Capstone Young Readers, Capstone Publishers Group’s two-year-old trade publishing division, is launching its fifth imprint this fall, a YA imprint called Switch Press. Releases will include contemporary nonfiction, such as cookbooks, craft and how-to titles, and narrative nonfiction, as well as historical fiction, fantasy, graphic novels and poetry. Switch Press titles will be released both in hardcover and digital formats.
John Rahm, Capstone Young Readers senior product manager, will oversee Switch Press, assisted by Michael Dahl, the program’s fiction editorial director, and Nick Healy, nonfiction editorial director. The name of the imprint, Rahm said, is meant to evoke the “ever-changing interests” of YA readers, as well as the “notion of turning them on to new ideas.”
The imprint launches in August with The Isobel Journal, an illustrated memoir by 18-year-old Isobel Harrop, and Grace and the Guiltless, a historical novel by Erin Johnson set in the Wild West. A contemporary novel, Half My Facebook Friends Are Ferrets by J.A. Buckle, will be released in September, and a historical novel set in Victorian London, The Diamond Thief by Sharon Gosling, will be released in October.
For spring 2015, Capstone group publisher and general manager Ashley Andersen Zantop expects anywhere from four to six titles, with eight to 12 titles expected each year for the first few years.
Andersen Zantop called the decision to launch a YA imprint the “next logical step” for a company that has published books for readers from pre-K to early high school. “We have a wonderful, devoted readership that extends for many years,” she noted. “It was a shame for that relationship to end because our content topped out at early high school. Our goal is to maintain a connection with our reader base as they become a YA audience.”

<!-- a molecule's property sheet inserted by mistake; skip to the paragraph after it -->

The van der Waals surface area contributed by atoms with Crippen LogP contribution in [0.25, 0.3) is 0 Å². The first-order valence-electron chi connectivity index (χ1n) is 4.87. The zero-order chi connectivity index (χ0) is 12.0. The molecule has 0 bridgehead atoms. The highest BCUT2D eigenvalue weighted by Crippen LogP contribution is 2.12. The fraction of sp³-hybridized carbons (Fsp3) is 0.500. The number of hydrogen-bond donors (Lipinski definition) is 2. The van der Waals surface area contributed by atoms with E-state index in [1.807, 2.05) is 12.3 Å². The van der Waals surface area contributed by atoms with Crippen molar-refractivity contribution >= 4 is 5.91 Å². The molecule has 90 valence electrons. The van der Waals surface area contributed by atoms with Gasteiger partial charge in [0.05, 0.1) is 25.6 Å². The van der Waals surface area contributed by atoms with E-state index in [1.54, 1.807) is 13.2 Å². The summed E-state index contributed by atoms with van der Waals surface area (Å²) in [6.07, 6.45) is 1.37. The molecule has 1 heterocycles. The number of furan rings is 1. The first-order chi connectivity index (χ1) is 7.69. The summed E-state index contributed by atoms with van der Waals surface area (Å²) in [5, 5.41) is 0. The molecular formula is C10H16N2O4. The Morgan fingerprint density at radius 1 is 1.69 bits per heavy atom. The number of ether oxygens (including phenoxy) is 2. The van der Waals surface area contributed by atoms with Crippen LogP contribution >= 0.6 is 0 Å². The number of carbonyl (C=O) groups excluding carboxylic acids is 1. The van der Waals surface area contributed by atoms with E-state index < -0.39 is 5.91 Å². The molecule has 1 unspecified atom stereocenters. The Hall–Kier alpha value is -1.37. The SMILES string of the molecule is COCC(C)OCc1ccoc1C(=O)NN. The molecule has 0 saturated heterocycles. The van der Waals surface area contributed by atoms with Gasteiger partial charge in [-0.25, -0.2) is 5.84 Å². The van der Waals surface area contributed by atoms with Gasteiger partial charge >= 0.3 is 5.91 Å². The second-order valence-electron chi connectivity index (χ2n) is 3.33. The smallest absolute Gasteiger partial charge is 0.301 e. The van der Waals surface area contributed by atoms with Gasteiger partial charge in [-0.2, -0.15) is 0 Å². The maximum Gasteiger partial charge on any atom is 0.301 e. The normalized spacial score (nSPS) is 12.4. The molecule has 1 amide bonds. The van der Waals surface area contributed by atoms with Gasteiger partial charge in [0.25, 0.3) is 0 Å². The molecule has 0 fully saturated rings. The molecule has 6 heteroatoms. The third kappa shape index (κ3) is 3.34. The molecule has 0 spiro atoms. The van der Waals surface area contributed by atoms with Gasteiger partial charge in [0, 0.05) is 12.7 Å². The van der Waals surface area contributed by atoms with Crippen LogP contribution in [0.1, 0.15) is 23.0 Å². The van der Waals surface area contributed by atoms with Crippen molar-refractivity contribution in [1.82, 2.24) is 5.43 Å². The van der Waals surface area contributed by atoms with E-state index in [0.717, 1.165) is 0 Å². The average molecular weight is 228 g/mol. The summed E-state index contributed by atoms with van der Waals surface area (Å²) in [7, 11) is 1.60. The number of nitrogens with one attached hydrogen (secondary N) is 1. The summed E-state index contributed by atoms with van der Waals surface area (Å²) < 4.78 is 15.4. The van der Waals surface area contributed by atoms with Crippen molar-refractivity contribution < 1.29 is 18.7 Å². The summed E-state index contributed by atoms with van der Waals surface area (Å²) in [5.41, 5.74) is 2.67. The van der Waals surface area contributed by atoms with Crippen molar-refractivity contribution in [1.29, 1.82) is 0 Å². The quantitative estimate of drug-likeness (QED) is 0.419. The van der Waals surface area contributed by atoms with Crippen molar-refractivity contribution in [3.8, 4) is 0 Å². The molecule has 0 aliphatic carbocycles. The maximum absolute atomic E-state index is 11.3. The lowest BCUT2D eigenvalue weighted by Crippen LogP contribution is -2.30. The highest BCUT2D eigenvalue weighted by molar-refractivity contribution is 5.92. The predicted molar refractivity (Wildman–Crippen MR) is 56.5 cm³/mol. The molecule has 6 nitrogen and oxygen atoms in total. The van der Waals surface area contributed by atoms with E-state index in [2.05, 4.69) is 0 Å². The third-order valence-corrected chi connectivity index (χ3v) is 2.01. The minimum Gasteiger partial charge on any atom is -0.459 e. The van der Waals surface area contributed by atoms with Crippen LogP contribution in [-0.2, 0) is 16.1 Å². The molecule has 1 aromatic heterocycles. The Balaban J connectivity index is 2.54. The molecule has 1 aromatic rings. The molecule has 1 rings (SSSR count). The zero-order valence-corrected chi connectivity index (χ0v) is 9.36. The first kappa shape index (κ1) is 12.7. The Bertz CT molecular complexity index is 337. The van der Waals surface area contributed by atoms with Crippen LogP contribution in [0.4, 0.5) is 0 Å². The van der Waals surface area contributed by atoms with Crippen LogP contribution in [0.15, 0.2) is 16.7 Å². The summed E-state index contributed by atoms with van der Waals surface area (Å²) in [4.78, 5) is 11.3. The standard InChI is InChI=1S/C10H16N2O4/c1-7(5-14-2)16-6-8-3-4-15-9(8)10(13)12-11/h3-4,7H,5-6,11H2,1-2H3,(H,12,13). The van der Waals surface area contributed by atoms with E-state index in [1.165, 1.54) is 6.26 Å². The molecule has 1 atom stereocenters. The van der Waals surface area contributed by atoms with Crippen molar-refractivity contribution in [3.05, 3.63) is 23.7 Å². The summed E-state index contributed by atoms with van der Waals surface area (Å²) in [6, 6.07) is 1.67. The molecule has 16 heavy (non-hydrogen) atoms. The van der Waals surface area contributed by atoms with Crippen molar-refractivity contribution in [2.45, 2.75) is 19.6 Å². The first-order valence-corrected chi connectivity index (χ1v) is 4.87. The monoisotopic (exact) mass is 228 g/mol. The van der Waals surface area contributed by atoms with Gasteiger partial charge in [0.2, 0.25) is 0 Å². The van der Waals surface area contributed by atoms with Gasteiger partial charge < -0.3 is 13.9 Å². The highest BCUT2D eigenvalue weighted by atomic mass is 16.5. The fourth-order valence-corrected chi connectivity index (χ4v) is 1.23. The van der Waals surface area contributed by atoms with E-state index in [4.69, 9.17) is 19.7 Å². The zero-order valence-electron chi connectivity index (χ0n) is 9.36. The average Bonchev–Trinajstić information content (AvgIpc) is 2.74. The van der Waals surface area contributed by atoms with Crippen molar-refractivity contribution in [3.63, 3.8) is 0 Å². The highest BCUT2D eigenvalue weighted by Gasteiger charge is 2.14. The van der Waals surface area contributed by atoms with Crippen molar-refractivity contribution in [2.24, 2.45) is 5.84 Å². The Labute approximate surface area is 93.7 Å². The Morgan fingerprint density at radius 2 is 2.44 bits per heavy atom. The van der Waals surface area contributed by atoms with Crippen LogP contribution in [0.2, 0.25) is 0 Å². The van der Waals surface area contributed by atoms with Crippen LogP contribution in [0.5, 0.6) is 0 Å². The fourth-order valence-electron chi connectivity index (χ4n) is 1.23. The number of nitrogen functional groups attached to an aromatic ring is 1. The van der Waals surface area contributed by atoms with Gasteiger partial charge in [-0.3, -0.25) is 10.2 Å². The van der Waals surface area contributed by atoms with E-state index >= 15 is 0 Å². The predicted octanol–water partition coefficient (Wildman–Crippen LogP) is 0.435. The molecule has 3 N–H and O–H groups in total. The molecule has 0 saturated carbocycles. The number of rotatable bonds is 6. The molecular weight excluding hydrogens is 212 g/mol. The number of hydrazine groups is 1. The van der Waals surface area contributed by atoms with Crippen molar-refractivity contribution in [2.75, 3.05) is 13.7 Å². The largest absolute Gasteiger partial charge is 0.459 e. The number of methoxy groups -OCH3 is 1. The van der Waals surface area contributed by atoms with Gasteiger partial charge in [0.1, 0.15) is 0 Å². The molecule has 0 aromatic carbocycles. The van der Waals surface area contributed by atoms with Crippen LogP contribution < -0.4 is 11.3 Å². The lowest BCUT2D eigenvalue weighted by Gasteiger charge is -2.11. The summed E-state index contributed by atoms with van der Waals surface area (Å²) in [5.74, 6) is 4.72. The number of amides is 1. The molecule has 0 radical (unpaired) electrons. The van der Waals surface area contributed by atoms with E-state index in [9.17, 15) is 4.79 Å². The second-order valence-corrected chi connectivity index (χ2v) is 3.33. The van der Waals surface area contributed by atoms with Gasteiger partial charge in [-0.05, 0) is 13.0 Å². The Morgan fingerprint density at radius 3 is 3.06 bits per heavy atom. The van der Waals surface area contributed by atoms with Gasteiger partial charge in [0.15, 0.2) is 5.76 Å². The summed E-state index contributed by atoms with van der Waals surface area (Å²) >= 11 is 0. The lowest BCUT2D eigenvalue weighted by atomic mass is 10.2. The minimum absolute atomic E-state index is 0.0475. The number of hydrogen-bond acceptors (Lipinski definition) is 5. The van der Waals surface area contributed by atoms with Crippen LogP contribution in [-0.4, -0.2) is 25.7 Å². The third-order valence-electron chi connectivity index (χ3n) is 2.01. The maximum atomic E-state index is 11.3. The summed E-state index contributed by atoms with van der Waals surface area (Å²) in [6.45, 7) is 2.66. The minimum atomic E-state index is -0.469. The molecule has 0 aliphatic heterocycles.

In addition to conducting market research while developing the debut list, Andersen Zantop said, Capstone editors considered the preferences of their readership, which she described as being interested in a variety of subjects. “We don’t see their wide range of interests disappearing when readers turn 16,” she said. She also noted that, due to Capstone Publishers Group having four imprints that target the school and library markets, Switch Press is more capable of publishing fiction and nonfiction across a variety of genres than other publishers might be.
To whet readers’ appetites for the new imprint, a Switch Press Web site will launch in May with book trailers for the 2014 list, chapter previews, and social media connections.